Clovis Baptiste, the manager of the Big Kmart on Cherokee Lane who grew up in Haiti and hasn't heard from his family since the massive January earthquake, left his wife and two children in Stockton this weekend to search for his family in his homeland.
Baptiste has 10 siblings and both parents still living in the impoverished nation. He is carrying a satellite phone so he can report back to his family and his employers about his progress.
The News-Sentinel will track his progress and report on his mission as information becomes available.
Double-fine zones continue on Highway 12
Highway 12 speeders and reckless drivers will continue facing twice the usual fines.
The double-fine zone from Interstate 5 west to Interstate 80 in Fairfield was renewed Thursday by the state Department of Transportation, State Sen. Lois Wolk said in a press release.
Wolk sponsored legislation for the double-fine zone established in 2008 following a rash of head-on collisions and deaths. The law requires Caltrans and the California Highway Patrol every two years to determine if the highway continues meeting state criteria for the fine zone. One measure is whether a road has 50 percent more collisions over a three-year period than similar state roads.
Caltrans late last year sought and got endorsements from the Fairfield, Suisun City and Rio Vista city councils to keep the higher fines in place.
The double fine affects only the base fine of a ticket, not the fines that go to courts and other agencies. A fine of $138 would rise to $180, with $70 representing the doubled base fine.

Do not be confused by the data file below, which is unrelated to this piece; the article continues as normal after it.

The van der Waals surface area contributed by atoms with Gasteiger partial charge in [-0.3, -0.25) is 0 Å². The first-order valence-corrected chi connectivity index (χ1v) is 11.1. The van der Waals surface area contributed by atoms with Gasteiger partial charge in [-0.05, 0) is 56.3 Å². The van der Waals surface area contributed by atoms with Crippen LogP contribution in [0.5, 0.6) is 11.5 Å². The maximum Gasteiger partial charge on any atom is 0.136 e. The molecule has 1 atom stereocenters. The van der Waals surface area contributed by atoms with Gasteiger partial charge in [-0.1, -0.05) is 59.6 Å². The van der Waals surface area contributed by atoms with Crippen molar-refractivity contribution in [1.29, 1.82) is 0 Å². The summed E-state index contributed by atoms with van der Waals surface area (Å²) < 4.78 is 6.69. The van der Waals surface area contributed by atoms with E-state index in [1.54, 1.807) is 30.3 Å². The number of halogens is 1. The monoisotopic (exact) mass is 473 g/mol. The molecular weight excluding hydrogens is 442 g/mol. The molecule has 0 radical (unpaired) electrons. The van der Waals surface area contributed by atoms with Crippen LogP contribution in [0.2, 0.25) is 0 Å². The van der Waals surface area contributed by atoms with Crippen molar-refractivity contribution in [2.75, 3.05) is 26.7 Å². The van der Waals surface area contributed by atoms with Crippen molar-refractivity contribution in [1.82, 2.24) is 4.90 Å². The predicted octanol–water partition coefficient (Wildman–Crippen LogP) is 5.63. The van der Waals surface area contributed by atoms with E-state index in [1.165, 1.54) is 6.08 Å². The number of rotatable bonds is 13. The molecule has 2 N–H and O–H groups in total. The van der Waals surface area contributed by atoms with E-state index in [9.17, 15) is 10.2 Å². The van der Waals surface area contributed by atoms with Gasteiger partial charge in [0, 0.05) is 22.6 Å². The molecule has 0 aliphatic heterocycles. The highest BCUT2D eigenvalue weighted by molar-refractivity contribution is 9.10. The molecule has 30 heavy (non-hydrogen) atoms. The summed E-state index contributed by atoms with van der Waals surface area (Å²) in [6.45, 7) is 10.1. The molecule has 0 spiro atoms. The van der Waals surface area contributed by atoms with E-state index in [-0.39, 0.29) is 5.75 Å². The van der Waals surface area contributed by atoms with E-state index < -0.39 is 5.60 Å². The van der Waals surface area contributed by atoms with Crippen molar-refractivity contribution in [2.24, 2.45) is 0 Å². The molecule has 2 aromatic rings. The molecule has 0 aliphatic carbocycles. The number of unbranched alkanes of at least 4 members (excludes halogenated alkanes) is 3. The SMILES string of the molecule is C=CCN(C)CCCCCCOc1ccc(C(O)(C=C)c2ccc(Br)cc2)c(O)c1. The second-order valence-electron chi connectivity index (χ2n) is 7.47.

Stretches of Highway 12 are now construction zones as Caltrans works to widen shoulders and smooth out hills. The speed limit in those areas is 45 mph.
— Fairfield Daily Republic
Cal Grant application deadline approaches
March 2 is the deadline to apply for Cal Grants, a need-based financial aid program intended to make college more affordable.
Eligible students receive grants for tuition and fees at California State University and University of California campuses. Awards are also given to community college students and those entering private California colleges, including technical education programs.
Students must apply for a Cal Grant by submitting a Federal Student Aid form and a Cal Grant Grade Point Average verification form, according to Assemblywoman Alyson Huber's office. Changes in the law guarantee that every eligible student will get a Cal Grant award of up to $9,708 a year, depending on the cost of their college or university, their financial need and the type of grant. Cal Grants do not have to be repaid.
For more information on the Cal Grant Program, high school students may contact their counselor, call the California Student Aid Commission at 888-224-7268 or visit www.csac.ca.gov.
Information is also available at asm.ca.gov/huber or 916-319-2010.
Small business workshop next week
Rep. Jerry McNerney, D-Pleasanton, will hold a Small Business and Economic Development Workshop in Stockton on Monday.
The workshop will feature speakers from the Small Business Administration, Department of Commerce and other organizations. It will also provide information on business training and access to capital.
Confirmed speakers include:
- Jim O'Neal, district director, Small Business Administration's Sacramento office.
- Gillian Murphy, director, Small Business Development Center.
- Mike Locke, CEO, San Joaquin Partnership.
- Mark Plovnik, economic development director, University of the Pacific.
- Raymond Yeong, senior consultant, Northern California Minority Business Enterprise Center of the U.S. Department of Commerce.
The workshop will be held from 1:30 to 4 p.m. at the University of the Pacific's DeRosa Center, 3601 Pacific Ave., Stockton. Registration will begin at 1 p.m.
For more information, contact McNerney's Stockton office at 476-8552.